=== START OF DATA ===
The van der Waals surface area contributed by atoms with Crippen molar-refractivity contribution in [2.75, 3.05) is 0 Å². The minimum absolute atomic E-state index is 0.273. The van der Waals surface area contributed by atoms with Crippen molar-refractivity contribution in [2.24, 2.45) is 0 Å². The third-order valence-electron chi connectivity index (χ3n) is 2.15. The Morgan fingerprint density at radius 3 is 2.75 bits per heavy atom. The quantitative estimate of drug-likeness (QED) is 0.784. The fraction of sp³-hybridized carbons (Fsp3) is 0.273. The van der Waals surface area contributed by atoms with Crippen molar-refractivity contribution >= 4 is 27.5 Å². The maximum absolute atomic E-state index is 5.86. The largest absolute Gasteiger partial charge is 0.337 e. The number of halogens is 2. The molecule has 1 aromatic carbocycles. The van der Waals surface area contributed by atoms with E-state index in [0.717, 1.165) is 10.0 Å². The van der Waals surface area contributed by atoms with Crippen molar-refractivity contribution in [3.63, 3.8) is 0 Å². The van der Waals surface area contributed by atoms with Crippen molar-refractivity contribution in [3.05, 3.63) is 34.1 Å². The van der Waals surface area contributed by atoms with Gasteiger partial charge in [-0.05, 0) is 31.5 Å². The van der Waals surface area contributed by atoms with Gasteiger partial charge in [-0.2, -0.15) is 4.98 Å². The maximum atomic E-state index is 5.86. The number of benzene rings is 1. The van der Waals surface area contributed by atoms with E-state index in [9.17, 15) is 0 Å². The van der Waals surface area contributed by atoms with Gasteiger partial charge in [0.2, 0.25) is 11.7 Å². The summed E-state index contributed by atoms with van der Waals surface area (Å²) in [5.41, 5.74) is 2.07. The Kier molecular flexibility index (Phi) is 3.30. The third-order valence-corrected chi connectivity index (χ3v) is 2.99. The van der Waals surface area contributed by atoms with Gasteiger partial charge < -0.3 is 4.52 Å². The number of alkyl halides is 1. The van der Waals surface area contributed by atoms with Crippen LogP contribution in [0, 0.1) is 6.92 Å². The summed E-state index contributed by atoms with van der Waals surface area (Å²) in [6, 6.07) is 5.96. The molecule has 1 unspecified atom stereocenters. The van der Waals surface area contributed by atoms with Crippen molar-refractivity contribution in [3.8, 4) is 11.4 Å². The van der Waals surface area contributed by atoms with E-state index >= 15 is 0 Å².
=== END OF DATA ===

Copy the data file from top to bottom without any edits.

The van der Waals surface area contributed by atoms with Crippen molar-refractivity contribution in [2.75, 3.05) is 0 Å². The minimum absolute atomic E-state index is 0.273. The van der Waals surface area contributed by atoms with Crippen molar-refractivity contribution in [2.24, 2.45) is 0 Å². The third-order valence-electron chi connectivity index (χ3n) is 2.15. The Morgan fingerprint density at radius 3 is 2.75 bits per heavy atom. The quantitative estimate of drug-likeness (QED) is 0.784. The fraction of sp³-hybridized carbons (Fsp3) is 0.273. The van der Waals surface area contributed by atoms with Crippen molar-refractivity contribution >= 4 is 27.5 Å². The maximum absolute atomic E-state index is 5.86. The largest absolute Gasteiger partial charge is 0.337 e. The number of halogens is 2. The molecule has 1 aromatic carbocycles. The van der Waals surface area contributed by atoms with E-state index in [0.717, 1.165) is 10.0 Å². The van der Waals surface area contributed by atoms with Crippen molar-refractivity contribution in [3.63, 3.8) is 0 Å². The van der Waals surface area contributed by atoms with Crippen molar-refractivity contribution in [3.05, 3.63) is 34.1 Å². The van der Waals surface area contributed by atoms with Gasteiger partial charge in [-0.05, 0) is 31.5 Å². The van der Waals surface area contributed by atoms with Gasteiger partial charge in [-0.2, -0.15) is 4.98 Å². The maximum atomic E-state index is 5.86. The number of benzene rings is 1. The van der Waals surface area contributed by atoms with E-state index in [9.17, 15) is 0 Å². The van der Waals surface area contributed by atoms with Gasteiger partial charge in [0.2, 0.25) is 11.7 Å². The summed E-state index contributed by atoms with van der Waals surface area (Å²) in [5.41, 5.74) is 2.07. The Kier molecular flexibility index (Phi) is 3.30. The third-order valence-corrected chi connectivity index (χ3v) is 2.99. The van der Waals surface area contributed by atoms with Gasteiger partial charge < -0.3 is 4.52 Å². The number of alkyl halides is 1. The van der Waals surface area contributed by atoms with Crippen LogP contribution in [0, 0.1) is 6.92 Å². The summed E-state index contributed by atoms with van der Waals surface area (Å²) in [6, 6.07) is 5.96. The molecule has 1 unspecified atom stereocenters. The van der Waals surface area contributed by atoms with Crippen molar-refractivity contribution in [3.8, 4) is 11.4 Å². The van der Waals surface area contributed by atoms with E-state index >= 15 is 0 Å².